Additionally, the tour operator must understand the characteristics and needs of the people who are most likely to opt for volunteer vacations in lieu of traditional tour itineraries. To date, very little research had been conducted in this area. In an effort to alleviate this void in the literature, a study was conducted of participants with the not-for-profit Ambassadors for Children. This group was selected because of the wide variety of activities and destinations covered by these individuals on past mission trips. The following were the primary goals of the study:
- To determine the overall interest levels in volunteering among vacation travelers, and specifically, to determine interest levels in the “mission lite” concept as well as in people spending the majority of vacation time volunteering.
- To identify the types of activities for which people would be the most interested in volunteering.
- On a preliminary basis, to suggest traveler characteristics that may be associated with interest level in volunteer vacation participation.
In terms of the first goal, it was found that while some people were willing to do volunteer work for the majority of their vacation, respondent’s indicated greater potential demand for having this as a part of an overall vacation experience. The results indicate a significant level of potential demand for the mission lite concept as an element of a tour itinerary. There appeared to be particularly good demand for half- to full-day volunteer experiences, as well as for up to three days of volunteer work. This should be of great interest to current tour operators worldwide, as well as potential partners in local NGOs and other volunteer organizations, as they contemplate how to provide added value to their tour products.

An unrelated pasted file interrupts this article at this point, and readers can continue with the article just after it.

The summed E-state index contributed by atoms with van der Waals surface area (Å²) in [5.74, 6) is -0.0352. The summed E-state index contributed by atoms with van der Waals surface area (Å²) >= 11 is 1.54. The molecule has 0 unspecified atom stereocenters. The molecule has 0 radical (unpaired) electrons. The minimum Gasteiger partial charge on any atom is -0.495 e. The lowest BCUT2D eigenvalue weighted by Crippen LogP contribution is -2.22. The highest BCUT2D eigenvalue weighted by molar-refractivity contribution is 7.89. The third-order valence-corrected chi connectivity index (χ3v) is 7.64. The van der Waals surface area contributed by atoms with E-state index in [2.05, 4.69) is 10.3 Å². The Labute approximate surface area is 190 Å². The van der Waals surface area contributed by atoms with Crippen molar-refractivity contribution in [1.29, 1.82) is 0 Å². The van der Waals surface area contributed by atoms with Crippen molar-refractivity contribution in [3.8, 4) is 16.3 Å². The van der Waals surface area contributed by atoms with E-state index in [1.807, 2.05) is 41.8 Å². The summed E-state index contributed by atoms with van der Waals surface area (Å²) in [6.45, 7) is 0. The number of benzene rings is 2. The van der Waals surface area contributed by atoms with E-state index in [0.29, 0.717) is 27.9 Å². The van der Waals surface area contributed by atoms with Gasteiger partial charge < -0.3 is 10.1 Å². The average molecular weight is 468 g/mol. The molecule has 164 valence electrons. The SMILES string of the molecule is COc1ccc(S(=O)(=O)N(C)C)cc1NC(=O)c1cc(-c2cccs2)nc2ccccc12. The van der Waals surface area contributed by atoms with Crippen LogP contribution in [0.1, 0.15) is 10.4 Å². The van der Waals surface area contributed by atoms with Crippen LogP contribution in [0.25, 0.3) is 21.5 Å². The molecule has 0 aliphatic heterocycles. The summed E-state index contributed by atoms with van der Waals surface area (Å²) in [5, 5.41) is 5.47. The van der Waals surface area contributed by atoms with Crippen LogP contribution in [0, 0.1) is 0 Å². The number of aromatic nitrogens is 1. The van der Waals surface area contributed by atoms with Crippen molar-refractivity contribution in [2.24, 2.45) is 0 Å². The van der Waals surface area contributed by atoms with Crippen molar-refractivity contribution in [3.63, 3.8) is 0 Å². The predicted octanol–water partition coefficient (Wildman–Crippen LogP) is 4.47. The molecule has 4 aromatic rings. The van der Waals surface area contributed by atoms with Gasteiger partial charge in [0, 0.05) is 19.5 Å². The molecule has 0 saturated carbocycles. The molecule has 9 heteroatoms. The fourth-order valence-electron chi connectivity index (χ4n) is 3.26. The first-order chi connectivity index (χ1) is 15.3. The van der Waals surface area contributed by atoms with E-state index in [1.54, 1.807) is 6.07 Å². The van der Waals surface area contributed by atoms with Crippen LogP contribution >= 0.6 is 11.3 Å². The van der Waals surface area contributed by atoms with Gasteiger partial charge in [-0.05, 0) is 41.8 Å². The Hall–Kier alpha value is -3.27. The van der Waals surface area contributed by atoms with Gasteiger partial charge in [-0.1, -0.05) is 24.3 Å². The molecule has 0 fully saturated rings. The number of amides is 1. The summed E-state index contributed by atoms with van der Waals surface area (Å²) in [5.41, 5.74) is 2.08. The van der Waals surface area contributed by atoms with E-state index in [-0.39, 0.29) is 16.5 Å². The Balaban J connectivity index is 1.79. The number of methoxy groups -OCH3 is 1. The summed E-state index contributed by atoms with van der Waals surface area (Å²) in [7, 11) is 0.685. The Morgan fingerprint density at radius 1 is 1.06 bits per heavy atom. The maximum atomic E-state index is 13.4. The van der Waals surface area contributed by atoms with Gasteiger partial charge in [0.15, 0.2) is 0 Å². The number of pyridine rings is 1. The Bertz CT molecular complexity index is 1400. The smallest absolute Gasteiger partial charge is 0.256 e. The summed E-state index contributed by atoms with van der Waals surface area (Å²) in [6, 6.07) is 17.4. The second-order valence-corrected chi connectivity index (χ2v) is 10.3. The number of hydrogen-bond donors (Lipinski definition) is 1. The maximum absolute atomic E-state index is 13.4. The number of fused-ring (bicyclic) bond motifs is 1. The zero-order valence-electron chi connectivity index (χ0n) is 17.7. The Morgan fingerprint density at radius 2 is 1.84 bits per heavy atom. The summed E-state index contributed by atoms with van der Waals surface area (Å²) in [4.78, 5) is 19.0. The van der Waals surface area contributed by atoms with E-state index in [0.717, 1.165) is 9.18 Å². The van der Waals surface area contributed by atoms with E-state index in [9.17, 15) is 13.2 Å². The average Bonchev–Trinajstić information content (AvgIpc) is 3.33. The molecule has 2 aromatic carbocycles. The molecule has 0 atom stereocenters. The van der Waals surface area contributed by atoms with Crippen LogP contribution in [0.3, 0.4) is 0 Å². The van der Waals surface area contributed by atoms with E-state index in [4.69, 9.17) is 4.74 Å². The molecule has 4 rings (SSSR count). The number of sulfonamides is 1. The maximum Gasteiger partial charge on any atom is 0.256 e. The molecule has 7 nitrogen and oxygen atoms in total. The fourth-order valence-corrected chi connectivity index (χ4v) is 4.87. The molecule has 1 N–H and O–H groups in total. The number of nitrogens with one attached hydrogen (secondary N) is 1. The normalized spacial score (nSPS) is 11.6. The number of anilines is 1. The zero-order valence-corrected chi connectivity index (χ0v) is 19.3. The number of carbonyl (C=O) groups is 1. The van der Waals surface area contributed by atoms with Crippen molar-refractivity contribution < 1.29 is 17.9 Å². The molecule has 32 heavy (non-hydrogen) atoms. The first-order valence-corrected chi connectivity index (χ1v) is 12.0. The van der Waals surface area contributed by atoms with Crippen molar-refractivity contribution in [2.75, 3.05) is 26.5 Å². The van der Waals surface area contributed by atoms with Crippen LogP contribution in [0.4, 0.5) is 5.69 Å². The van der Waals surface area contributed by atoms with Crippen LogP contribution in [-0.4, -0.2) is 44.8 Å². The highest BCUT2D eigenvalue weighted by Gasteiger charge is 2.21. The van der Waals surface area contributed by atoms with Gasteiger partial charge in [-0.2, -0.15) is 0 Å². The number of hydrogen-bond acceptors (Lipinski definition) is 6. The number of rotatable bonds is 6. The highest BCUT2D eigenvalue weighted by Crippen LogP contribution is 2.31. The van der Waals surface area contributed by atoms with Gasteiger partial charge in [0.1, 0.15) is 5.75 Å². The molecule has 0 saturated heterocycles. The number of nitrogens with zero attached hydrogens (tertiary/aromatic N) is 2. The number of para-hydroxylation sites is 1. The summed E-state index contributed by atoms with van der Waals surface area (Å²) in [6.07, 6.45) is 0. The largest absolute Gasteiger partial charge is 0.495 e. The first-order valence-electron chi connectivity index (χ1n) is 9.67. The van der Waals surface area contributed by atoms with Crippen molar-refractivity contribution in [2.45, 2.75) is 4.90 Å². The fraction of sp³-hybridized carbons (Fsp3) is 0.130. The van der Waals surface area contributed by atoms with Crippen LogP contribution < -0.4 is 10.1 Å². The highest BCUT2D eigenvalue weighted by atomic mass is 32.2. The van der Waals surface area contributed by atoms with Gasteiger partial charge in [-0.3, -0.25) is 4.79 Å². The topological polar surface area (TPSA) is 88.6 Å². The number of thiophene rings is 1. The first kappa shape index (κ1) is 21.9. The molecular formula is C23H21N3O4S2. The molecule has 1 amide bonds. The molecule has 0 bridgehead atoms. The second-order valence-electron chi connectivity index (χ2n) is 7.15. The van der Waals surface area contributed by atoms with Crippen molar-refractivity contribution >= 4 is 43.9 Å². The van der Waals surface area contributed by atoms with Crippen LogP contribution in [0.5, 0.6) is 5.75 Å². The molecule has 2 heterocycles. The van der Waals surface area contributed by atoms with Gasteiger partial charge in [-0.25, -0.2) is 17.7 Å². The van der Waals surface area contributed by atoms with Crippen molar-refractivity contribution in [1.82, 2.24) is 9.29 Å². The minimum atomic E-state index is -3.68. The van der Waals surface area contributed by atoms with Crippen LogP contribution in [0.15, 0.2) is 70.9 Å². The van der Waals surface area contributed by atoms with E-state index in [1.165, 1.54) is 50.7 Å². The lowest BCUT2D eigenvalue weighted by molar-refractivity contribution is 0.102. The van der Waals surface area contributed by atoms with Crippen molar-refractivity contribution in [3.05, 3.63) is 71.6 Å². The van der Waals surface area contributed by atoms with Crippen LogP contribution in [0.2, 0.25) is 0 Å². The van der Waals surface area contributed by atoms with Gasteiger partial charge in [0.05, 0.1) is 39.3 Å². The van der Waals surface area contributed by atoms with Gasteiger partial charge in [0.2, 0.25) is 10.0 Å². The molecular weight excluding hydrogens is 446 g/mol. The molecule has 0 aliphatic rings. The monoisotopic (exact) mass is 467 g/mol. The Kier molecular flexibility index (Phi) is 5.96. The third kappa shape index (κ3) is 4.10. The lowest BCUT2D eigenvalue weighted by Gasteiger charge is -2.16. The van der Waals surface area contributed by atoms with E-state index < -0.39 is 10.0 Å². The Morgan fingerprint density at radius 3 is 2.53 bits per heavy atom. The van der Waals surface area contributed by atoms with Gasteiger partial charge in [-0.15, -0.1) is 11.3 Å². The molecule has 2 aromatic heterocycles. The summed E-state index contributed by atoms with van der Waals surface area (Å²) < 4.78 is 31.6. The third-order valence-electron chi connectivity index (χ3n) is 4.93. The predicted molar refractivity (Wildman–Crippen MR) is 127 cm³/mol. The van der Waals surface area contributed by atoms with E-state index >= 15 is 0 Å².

Referring to the second goal, the activities in which the respondents had the greatest interest in participating on volunteer vacations were:
1. Arts and craft activities with children
2. Chaperoning orphans
3. Educational activities
4. Building projects
5. Physical fitness activities
6. Medical assistance
Local tour operators and hotels can be of considerable assistance in identifying at-need populations and in helping to arrange the activities designed to assist these people.
In terms of the final goal, mission-lite traveler characteristics, the profile of those who are likely to be interested in volunteer vacation participation was not terribly surprising. Supporters of mission-lite appear to be likely to volunteer in their home communities and hold at least a Bachelor’s degree. Respondents who vacationed more frequently and enjoyed higher household incomes than the average respondent may be more likely to participate.
As with any form of voluntourism, it is not without its shortcomings. Some argue that brief visits of only 1-2 days are not effective in truly creating a bond between the host and guest. However, for some segments of the voluntourism market, this may be the only way to expose them to the unique and life-changing experience of voluntourism.
If you have any questions or comments, please e-mail Dr. Sally Brown. Next month we will continue this conversation with a discussion of research Sally recently conducted examining participant’s motives and perceived benefits of voluntourism. In other words, why do they say they do it?!?
See you next issue!
Nancy McGehee , Ph.D.
Hospitality and Tourism Management, Virginia Tech
For more Study & Research Articles visit Dr. McGehee's VolunTourism Research Forum. Go There >>>